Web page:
Pregnancy is an exciting time -- but also a stressful one. At the same time you're preparing to welcome a new life into your home, you're inundated with anecdotes and articles about all the environmental dangers that may be lurking there. If you're struggling with pests in your home -- whether mice, fleas, bedbugs, mosquitoes, or even moles -- read on to learn about some treatment methods that are safe during pregnancy and contact a local pest control company like Guarantee Floridian Pest Control.
What problems can pests cause during pregnancy?
Although you might be concerned about the use of pesticides or chemical-based traps for household pests, if left untreated, these pests may cause even more serious problems. Fleas can transmit illnesses that can harm you and even be passed along to your unborn child, while mice droppings can carry harmful viruses. As soon as you notice a pest issue, you should begin investigating treatment methods. These pests rarely leave on their own; ignoring the problem will only allow it to become worse.
What are pregnancy-safe methods to treat household pests?
Studies show that 75 percent of pregnant women are exposed to household pesticides at some point during their pregnancy. This exposure does result in a slightly higher risk of certain birth defects. However, there are pregnancy-safe ways to eliminate many common household pests.
Mice and rats
You may feel that your only poison-free option to deal with a rodent infestation requires wooden snap traps or "live" sticky traps. Luckily, there are still some options available that won't require you or your spouse to bait or empty traps.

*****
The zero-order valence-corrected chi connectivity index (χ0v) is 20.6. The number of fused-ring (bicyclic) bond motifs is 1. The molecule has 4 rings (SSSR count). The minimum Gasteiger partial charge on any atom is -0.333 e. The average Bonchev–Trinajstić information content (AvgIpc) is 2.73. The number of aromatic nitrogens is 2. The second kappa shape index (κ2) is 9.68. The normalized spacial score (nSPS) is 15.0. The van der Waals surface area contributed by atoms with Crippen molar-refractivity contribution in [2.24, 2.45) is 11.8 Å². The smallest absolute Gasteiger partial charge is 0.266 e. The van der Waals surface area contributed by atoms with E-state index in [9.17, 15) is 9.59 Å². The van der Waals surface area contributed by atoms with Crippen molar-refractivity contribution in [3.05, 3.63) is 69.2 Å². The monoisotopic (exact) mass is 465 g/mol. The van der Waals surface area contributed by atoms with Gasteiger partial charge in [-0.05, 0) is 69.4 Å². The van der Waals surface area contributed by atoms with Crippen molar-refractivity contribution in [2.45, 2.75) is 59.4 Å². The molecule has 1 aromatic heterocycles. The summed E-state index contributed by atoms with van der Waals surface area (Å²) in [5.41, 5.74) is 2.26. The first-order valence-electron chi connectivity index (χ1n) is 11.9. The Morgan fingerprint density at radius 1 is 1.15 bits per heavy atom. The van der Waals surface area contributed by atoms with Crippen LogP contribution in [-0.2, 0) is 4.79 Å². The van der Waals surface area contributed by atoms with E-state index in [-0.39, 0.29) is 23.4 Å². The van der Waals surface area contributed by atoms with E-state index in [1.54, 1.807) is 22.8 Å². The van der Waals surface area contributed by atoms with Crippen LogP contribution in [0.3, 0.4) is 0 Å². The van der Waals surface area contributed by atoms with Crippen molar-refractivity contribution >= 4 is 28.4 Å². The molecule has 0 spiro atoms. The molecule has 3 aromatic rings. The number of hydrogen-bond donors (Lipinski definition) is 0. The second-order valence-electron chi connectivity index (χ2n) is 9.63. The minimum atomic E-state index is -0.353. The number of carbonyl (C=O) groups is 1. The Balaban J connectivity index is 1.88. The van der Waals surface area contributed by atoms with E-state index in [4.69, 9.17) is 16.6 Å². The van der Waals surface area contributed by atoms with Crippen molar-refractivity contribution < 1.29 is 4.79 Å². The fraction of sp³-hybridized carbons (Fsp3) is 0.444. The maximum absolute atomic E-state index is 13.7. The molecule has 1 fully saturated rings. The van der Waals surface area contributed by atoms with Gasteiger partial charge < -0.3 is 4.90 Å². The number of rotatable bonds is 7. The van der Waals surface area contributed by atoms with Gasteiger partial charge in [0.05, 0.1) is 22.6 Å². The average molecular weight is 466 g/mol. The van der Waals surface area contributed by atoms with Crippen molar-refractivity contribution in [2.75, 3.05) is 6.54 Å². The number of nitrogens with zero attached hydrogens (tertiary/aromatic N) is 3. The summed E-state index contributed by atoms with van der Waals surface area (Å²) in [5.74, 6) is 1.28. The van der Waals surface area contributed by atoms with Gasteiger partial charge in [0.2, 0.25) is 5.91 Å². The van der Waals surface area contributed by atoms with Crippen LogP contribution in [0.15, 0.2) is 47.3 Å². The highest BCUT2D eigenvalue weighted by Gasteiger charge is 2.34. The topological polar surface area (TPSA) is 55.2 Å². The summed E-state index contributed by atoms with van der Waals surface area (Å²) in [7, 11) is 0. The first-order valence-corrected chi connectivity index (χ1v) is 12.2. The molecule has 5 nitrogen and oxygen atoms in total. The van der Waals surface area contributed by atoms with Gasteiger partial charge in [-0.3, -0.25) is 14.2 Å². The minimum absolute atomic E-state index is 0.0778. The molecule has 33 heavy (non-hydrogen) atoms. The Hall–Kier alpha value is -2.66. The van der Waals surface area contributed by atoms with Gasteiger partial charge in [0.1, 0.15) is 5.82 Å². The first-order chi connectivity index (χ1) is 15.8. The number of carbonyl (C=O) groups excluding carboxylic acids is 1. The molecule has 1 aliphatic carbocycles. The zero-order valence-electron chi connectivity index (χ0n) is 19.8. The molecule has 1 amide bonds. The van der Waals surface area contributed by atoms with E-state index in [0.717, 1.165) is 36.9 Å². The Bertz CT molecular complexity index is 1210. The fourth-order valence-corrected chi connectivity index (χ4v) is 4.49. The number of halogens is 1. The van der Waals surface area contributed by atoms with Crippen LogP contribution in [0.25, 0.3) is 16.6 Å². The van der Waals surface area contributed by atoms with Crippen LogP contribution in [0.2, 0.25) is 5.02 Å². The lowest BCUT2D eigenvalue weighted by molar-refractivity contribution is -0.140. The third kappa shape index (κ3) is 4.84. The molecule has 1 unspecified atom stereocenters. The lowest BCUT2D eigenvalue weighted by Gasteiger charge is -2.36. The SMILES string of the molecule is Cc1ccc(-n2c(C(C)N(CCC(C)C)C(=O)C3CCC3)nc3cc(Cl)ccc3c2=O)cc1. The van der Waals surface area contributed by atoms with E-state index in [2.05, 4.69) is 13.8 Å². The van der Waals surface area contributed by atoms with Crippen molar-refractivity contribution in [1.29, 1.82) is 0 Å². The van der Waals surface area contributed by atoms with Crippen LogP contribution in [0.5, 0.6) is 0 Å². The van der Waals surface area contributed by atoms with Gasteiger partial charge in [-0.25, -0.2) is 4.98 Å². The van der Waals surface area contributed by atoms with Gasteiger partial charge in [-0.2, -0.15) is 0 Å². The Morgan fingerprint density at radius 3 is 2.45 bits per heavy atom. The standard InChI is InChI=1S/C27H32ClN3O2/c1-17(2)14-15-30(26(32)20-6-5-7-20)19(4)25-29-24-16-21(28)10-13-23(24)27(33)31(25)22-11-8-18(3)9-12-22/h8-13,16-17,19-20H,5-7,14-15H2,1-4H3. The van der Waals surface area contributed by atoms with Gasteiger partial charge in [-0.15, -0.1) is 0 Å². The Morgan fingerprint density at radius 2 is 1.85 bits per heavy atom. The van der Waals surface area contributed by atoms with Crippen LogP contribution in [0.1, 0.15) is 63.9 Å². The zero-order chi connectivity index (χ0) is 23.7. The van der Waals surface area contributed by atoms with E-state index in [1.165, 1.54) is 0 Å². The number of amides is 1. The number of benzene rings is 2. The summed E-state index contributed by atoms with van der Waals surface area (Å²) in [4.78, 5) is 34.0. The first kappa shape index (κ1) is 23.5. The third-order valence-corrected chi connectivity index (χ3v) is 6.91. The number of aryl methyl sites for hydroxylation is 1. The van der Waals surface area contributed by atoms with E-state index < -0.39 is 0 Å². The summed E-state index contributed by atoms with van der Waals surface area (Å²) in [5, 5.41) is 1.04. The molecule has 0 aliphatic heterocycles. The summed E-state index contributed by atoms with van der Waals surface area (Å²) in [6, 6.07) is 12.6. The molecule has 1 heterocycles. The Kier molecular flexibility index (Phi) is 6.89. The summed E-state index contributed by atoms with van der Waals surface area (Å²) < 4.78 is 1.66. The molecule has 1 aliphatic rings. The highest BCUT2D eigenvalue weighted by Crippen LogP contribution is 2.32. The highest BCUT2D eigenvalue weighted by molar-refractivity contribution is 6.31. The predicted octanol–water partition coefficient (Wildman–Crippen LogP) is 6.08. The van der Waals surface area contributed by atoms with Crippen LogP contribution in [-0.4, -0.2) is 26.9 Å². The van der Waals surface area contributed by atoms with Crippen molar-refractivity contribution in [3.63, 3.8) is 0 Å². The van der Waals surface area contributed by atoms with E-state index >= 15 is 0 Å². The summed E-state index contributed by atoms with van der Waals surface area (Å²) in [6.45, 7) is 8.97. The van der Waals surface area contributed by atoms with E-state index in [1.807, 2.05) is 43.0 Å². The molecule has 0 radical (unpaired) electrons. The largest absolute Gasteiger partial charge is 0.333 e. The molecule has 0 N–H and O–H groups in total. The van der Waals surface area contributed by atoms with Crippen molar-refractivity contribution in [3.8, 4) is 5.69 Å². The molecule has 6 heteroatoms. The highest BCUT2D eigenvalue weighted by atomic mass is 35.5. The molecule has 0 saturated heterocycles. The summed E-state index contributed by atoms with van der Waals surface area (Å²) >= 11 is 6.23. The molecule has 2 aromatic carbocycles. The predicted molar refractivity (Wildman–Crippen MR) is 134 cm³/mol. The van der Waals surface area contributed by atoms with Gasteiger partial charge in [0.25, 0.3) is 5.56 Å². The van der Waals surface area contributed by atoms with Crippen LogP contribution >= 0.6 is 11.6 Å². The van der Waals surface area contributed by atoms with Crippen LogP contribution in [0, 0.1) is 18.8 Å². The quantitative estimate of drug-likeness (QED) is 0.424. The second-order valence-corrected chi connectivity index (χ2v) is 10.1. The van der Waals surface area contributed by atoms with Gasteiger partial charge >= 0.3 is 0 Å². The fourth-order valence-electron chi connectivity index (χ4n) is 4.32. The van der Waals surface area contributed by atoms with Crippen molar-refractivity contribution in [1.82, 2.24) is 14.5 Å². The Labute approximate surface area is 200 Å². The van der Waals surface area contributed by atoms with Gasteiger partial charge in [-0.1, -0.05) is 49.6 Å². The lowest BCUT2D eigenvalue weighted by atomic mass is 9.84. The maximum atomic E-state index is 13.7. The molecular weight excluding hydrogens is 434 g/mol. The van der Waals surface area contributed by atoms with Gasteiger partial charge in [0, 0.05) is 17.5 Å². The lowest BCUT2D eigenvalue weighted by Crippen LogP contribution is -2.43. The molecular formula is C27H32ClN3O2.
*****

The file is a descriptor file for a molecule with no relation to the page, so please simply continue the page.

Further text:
- Non-toxic "poisons"
- There are several rat and mouse baits on the market that operate not by thinning the rodent's blood (as is true for most common poisons), but by harming their digestive system, which eventually leads to death. These baits are non-toxic and primarily composed of corn kernels and other natural sources.
- Another DIY option for reducing your rodent population is to mix flour with sugar and plaster of Paris and leave it in an accessible location. After a mouse that has consumed this mixture drinks water, the plaster will harden internally, causing a quick death.
- Another advantage to these methods is that there is very little risk of harming wildlife or other pets who may come across the poison. The digestive-system based poisons in particular are designed to harm only rodents, without affecting other animals.
- A more humane, and also poison-free, alternative is to make your home or property unappealing to rodents. Dryer sheets, spearmint leaves or oil, and moth balls are just a few of the odors rodents find intolerable. Placing these items in the areas you've noticed rodent droppings should encourage them to seek refuge elsewhere. You'll also want to make your home less attractive to rodents by ensuring all food (even pet food) is kept in secure containers.
Combating fleas without using harmful pesticides requires treatment at the source. If you have an outdoor pet, this is likely the source of your infestation. Fortunately, most topical flea treatments are not harmful to pregnant women, and some treatments are entirely internal (your pet simply takes a pill that makes his or her blood smell unappetizing to the little critters).
Once you've taken care of the source, you can tackle the fleas that have made their home in your carpet or textiles. Frequent vacuuming (with a canister vacuum) will help remove any fleas or eggs remaining in your carpet. There are also non-toxic carpet powders which can be applied and then vacuumed. Although it may take a bit more work than "flea bombing" your home, these methods will ensure a flea-free home while posing no risk to you or your unborn child.Share